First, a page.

March 11, 2015
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This was originally posted  by Eric Chiu on hwfisher.co.uk

Under the name of “Revenue Protection”, most software publishers have been checking on their customers to ensure that they have not used more software than paid for, a practice known as Software Licence Compliance (SLC) audits.

Traditionally, SLC audits are mainly concerns of the FTSE 500 who spend tens of millions in computer software every year. Over the years of paying out unexpected licence audit fines, most large organisations have reacted with heavy investments in internal governance programmes around software assets, making the FTSE 500 less of a lucrative market for compliance revenue generation.

As a result, we have observed a significantly increased level of software licence auditing activities in the mid-market and SME sectors over the past 18 months.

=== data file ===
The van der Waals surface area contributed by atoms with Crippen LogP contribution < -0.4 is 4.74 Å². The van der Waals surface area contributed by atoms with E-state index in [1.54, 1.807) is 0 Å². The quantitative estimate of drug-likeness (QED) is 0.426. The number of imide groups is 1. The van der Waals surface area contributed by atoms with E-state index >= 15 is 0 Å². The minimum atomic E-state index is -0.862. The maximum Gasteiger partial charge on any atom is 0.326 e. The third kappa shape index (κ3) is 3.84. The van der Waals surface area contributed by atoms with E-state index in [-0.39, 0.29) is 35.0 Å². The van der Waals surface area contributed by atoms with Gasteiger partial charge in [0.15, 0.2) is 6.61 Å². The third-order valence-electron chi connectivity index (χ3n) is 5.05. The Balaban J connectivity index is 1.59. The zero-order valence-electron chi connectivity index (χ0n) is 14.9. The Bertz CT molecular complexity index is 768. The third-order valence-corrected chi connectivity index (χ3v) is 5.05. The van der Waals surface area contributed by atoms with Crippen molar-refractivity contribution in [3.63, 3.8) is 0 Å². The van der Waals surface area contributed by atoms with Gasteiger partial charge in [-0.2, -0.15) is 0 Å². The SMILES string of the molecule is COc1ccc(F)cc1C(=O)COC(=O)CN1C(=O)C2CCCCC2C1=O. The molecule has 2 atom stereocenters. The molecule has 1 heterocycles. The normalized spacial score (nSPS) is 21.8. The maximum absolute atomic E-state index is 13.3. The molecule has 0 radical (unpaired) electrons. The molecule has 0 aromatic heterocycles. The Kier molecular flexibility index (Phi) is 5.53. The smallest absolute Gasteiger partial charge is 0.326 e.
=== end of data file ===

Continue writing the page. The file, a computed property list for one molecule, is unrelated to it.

How does it work?When a software supplier of yours suspects that you owe them money, it will enact the audit clause embedded in most Software Licence Agreements today and send in the licence inspectors. Sometimes third-party inspectors are involved, they can be the FAST (Federation Against Software Theft), the BSA (Business Software Alliance) and in the most serious situations, the PIPCU (Police Intellectual Property Crime Unit).

The inspectors will assess your licence usage... Continue reading. 

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